Since organized MD-PhD programs began to appear
in the United States more than 30 years ago, dual-degree graduates have
been the object of great expectations in the medical community. With
training in basic research and patient care, MD-PhDs have been heralded
as future leaders of clinical research and academic
medicine.1 These children of two worlds embody the
complexity and interdependence of patient care and biomedical research
that characterize the US health care system.
Since the 1960s, the number and diversity of dual-degree programs has
increased to reflect the changing demand for physician researchers in
different settings. When the National Institutes of Health (NIH)
launched its Medical Scientist Training Program (MSTP) in 1964, it
provided funding to only 3 medical schools. Today, the NIH funds 34
institutions and 826 dual-degree trainees each year, and more than 80
schools offer MD-PhD opportunities using other sources of
funds.2 Although early dual-degree students chose graduate
fields almost exclusively in the basic sciences, today's MD-PhDs pursue
a broader range of studies, including medical economics and the
Despite the popularity and prestige of the dual-degree track, a
singular vision of its purpose and necessity is lacking. Some educators
view MD-PhD programs as a flexible approach to scientific training, in
which students can choose to be either basic scientists or clinical
investigators. Others insist that the purpose is to create graduates
who will simultaneously use their skills at the bench and in patient
care.3 In 1979, when James Wyngaarden described the
clinical investigator as an "endangered species," MD-PhD training
programs were thought to be a solution to the problem.4 But
reports since then suggest that many dual-degree programs emphasize
purely laboratory-based sciences rather than clinical
Recent trends in the US health care system have heightened questions
about the relevancy and viability of MD-PhD programs. The highly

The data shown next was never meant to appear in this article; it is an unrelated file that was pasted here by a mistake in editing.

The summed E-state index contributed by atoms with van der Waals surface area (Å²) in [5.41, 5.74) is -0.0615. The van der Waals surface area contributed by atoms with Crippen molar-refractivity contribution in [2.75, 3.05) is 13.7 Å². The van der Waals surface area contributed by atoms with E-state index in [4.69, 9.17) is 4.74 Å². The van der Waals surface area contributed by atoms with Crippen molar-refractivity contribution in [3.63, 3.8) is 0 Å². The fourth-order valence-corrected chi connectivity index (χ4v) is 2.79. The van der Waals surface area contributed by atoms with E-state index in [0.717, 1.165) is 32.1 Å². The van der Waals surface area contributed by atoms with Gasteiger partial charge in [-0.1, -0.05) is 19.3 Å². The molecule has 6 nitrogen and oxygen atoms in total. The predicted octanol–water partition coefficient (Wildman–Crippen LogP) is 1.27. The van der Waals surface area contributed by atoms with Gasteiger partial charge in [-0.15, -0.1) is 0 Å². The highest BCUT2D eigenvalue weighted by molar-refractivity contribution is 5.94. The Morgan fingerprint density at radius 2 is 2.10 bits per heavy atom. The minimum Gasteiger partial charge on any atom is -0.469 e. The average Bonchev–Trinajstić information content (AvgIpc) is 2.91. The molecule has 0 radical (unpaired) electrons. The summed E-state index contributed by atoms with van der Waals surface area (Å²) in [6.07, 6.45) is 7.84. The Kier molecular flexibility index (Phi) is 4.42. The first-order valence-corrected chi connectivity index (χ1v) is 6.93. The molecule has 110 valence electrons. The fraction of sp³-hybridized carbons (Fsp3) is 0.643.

trained MD-PhD seems out of place in the new primary care-oriented,
cost-conscious health care paradigm. With academic health centers and
scientific researchers facing growing fiscal pressures from managed
care, future support for these expensive programs is far from secure.
If medical schools are to continue to justify dual-degree tracks, they
must demonstrate MD-PhDs' contributions to the nation's health care
This month, MSJAMA examines some of the issues surrounding dual-degree
programs. Are MD-PhDs fulfilling the goals of "translational research"
for which they were trained, often with public funding? How do their
research choices and results compare with those of PhDs or MDs? As the
relationship between medicine and science changes to reflect new
priorities, so must the identity and the approach of the dual-degree
Between 1 & 3, (silver gelatin print) by Mach Bhati, Louisiana
State University School of Medicine in Shreveport.
Country-Specific Mortality and Growth Failure in Infancy and Yound Children and
Association With Material Stature
Use interactive graphics and maps to view and sort country-specific infant and early
dhildhood mortality and growth failure data and their association with maternal
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